Lessons from Saigo, man of the people, amid travesty of democracy in USA (Part I)

As we Americans witness the travesty of democracy this week at the Democratic National Convention in Philadelphia, the “City of Brotherly Love,” I am reminded of the philosophy of a great man of the people in nineteenth century Japan.

Saigo Takamori

As I wrote in Samurai Revolution, Saigo Takamori, one of the great leaders in Japanese history, practiced a religious philosophy informed by his cherished maxim: “revere Heaven, love mankind,” which represents a Confucian ethic that dictates the relationship between the people, the government, and the Emperor—in a universe ruled by Heaven. . . . Heavy is the responsibility of the officials who oversee the everyday affairs of the [government]. Since they directly control the fate of the people, one blunder by just one official can mean catastrophe for a great number. As a leader of the people, a government official must win the hearts and minds of the people. To do so, he must put aside self-interest for the benefit of the people, who have no choice but to obey him. If he shows any sign of selfishness, he will incur the enmity of the people and no longer be able to lead them. Since his only function is to benefit the people, based on the “will of Heaven,” the people’s suffering must be his suffering, and the people’s pleasure must be his pleasure. . . . Saigo, who hailed from a poor lower-samurai family, had served as a clerk in the tax collector’s office. He knew first-hand of the hardships of the people.

I think that this samurai born and bred in feudal Japan had a better sense of “the people” than the so-called Democrats who, in cahoots with the Democratic National Committee, just nominated a blatantly corrupt candidate for president of the United States.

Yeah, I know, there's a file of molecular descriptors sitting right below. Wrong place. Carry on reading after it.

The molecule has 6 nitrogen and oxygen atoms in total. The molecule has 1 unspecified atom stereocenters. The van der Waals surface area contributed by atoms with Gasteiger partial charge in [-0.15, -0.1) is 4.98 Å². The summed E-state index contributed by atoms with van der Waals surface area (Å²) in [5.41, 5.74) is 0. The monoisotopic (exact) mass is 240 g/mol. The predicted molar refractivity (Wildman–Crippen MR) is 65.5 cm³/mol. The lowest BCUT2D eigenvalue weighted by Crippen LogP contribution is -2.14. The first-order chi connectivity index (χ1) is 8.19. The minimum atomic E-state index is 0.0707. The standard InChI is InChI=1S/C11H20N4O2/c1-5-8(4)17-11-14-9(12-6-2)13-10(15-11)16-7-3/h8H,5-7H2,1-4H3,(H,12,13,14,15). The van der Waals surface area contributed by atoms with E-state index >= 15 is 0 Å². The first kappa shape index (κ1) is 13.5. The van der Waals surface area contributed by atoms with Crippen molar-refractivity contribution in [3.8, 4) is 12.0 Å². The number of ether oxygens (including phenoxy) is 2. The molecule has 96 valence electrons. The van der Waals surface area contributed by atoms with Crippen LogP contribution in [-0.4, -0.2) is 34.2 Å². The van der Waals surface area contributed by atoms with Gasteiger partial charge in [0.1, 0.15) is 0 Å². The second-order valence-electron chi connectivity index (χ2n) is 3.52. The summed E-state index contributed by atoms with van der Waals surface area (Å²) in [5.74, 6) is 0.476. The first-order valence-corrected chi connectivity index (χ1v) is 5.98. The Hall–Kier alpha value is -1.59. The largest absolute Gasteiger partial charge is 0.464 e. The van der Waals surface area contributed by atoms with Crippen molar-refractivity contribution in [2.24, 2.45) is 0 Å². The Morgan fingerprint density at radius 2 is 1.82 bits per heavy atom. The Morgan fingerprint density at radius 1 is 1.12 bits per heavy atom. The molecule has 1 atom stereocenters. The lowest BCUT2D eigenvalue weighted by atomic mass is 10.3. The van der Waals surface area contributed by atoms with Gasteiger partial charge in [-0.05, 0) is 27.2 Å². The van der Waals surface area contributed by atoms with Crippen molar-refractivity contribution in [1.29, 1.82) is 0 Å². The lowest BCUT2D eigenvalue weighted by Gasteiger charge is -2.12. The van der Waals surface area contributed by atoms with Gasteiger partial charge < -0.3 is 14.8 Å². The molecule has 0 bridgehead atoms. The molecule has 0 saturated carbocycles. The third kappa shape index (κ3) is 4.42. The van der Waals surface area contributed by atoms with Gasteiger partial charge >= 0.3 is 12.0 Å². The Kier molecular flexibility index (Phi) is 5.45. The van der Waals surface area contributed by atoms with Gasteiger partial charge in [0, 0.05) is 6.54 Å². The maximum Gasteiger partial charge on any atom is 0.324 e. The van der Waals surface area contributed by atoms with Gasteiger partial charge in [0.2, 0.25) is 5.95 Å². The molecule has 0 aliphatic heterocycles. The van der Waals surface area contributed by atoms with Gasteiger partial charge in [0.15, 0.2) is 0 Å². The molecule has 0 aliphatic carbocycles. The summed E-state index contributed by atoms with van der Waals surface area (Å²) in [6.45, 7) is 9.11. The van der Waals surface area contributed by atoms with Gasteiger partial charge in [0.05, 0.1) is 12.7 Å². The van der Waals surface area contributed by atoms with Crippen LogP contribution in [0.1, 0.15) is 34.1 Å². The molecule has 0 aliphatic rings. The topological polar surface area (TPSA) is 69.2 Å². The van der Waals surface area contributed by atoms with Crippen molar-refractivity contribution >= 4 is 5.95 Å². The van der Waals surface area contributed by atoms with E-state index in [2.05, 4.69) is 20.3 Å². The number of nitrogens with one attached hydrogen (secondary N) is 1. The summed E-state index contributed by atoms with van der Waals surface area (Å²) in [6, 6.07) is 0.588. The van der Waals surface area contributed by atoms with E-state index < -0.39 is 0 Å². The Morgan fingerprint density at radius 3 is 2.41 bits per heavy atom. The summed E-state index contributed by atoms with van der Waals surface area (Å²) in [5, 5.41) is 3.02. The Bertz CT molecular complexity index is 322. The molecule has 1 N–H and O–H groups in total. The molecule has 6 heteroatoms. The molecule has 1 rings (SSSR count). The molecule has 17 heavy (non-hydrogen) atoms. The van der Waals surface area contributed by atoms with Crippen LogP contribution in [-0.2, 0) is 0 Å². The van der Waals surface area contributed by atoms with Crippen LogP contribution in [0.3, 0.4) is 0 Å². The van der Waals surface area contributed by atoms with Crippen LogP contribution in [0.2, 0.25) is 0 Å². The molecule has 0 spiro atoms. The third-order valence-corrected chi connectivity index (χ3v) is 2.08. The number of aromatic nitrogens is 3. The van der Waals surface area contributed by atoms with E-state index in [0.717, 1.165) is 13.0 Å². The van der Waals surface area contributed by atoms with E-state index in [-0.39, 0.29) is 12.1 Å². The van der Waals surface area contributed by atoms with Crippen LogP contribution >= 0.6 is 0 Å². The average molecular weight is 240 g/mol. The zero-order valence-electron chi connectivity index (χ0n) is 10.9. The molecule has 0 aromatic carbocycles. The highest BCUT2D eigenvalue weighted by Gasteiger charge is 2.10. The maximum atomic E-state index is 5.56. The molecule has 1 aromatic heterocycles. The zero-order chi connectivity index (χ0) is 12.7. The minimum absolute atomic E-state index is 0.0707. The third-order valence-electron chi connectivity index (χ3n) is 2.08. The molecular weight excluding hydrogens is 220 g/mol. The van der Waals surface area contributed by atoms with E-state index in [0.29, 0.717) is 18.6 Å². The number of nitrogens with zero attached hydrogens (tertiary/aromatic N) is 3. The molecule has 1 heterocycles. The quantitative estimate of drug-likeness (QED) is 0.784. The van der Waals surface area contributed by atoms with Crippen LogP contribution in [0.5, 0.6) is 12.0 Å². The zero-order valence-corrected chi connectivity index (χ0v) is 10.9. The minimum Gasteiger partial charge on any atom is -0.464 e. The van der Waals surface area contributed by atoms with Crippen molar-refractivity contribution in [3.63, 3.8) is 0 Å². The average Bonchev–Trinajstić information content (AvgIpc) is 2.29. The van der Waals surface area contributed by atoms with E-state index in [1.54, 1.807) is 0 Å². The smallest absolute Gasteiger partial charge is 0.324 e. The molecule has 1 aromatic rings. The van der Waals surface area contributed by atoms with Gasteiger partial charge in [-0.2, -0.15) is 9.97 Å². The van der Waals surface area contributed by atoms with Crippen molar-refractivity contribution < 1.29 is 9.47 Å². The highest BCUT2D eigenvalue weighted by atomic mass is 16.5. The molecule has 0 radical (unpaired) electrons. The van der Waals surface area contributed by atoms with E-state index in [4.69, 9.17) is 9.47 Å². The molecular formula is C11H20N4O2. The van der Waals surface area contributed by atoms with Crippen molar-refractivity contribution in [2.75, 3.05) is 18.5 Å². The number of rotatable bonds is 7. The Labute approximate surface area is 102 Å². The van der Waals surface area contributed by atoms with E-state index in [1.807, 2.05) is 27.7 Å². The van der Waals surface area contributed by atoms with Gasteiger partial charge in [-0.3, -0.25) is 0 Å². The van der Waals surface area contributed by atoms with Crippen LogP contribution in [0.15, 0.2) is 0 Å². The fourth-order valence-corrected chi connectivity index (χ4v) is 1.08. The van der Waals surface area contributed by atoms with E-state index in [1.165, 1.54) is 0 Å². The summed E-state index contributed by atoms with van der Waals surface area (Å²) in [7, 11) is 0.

Read more about Saigo Takamori in my book Samurai Revolution.



Katsu Kaishu on Perseverance and “Ki”

Kaishu old man copy

Katsu Kaishu, “the shogun’s last samurai,” was a great statesman, an accomplished swordsman, and a national hero for his all-important role in averting civil war in the spring of 1868, soon after the fall of the shogun’s government. And he was also a philosopher, which is apparent in the collection of interviews he gave during the 1890s, the last decade of his life. The following, which I translated from the Japanese, is one of my favorites:

“Perseverance is the foundation of everything. It’s strange that while people nowadays make a big deal about [nourishing their bodies], they don’t know how to persevere.… Since human beings are living things, the most important thing [for a human being] is to nourish ki.* As long as a person’s ki is not starved, it doesn’t matter what he eats.”

* Ki (気): May be translated here as “vital energy.”

In Hikawa Seiwa (Katsu Kaishu Zenshu 21) Tokyo: Kodansha, 1973 (pp. 182-183), from a December 6, 1895 interview with the newspaper Kokumin Shinbun.

Read more about Katsu Kaishu in my book Samurai Revolution, the only full-length biography of the great man in English.



No More “faith in truth”: A Sad Day In American History

“Nothing is true, everything is permitted,” Nietzsche quoted the “secretum” of “the invincible order of Assassins” of the “Orient” (On the Genealogy of Morals, Third Essay, sec. 24, published 1887; trans. Walter Kaufmann), with the caveat that under such circumstances there could no longer be “faith in truth.” Well, “faith in truth” in our government is out the window for We the People of the United States of America, on this first day after the 240th anniversary of the Declaration of Independence. Because it was on this day that FBI director James Comey had the audacity, the hubris, to announce that he would not recommend criminal charges against Hillary Clinton despite “extreme carelessness” in her use of private email while secretary of state, even after making clear that her actions were indeed worthy of indictment. One set of laws for the likes of Clinton, another for the other “99 percent.” A very sad day in American history.